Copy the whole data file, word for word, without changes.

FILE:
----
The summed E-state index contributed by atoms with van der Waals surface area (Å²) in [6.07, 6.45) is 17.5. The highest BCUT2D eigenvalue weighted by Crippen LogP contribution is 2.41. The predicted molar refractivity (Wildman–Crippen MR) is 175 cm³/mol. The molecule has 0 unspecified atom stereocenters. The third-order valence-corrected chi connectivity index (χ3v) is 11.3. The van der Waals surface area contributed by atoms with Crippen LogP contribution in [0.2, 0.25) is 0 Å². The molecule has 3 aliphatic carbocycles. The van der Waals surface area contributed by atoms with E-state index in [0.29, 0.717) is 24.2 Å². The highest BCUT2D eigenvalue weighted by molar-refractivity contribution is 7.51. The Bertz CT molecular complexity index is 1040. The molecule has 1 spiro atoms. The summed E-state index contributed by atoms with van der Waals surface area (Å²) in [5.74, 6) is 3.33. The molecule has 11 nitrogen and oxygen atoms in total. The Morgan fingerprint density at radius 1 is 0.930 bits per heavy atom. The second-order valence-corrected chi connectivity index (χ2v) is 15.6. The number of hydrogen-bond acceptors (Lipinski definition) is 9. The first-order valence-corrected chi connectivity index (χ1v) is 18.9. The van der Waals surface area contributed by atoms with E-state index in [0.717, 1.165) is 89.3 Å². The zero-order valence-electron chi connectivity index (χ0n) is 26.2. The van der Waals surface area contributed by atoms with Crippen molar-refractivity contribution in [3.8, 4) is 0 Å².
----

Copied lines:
The summed E-state index contributed by atoms with van der Waals surface area (Å²) in [6.07, 6.45) is 17.5. The highest BCUT2D eigenvalue weighted by Crippen LogP contribution is 2.41. The predicted molar refractivity (Wildman–Crippen MR) is 175 cm³/mol. The molecule has 0 unspecified atom stereocenters. The third-order valence-corrected chi connectivity index (χ3v) is 11.3. The van der Waals surface area contributed by atoms with Crippen LogP contribution in [0.2, 0.25) is 0 Å². The molecule has 3 aliphatic carbocycles. The van der Waals surface area contributed by atoms with E-state index in [0.29, 0.717) is 24.2 Å². The highest BCUT2D eigenvalue weighted by molar-refractivity contribution is 7.51. The Bertz CT molecular complexity index is 1040. The molecule has 1 spiro atoms. The summed E-state index contributed by atoms with van der Waals surface area (Å²) in [5.74, 6) is 3.33. The molecule has 11 nitrogen and oxygen atoms in total. The Morgan fingerprint density at radius 1 is 0.930 bits per heavy atom. The second-order valence-corrected chi connectivity index (χ2v) is 15.6. The number of hydrogen-bond acceptors (Lipinski definition) is 9. The first-order valence-corrected chi connectivity index (χ1v) is 18.9. The van der Waals surface area contributed by atoms with E-state index in [0.717, 1.165) is 89.3 Å². The zero-order valence-electron chi connectivity index (χ0n) is 26.2. The van der Waals surface area contributed by atoms with Crippen molar-refractivity contribution in [3.8, 4) is 0 Å².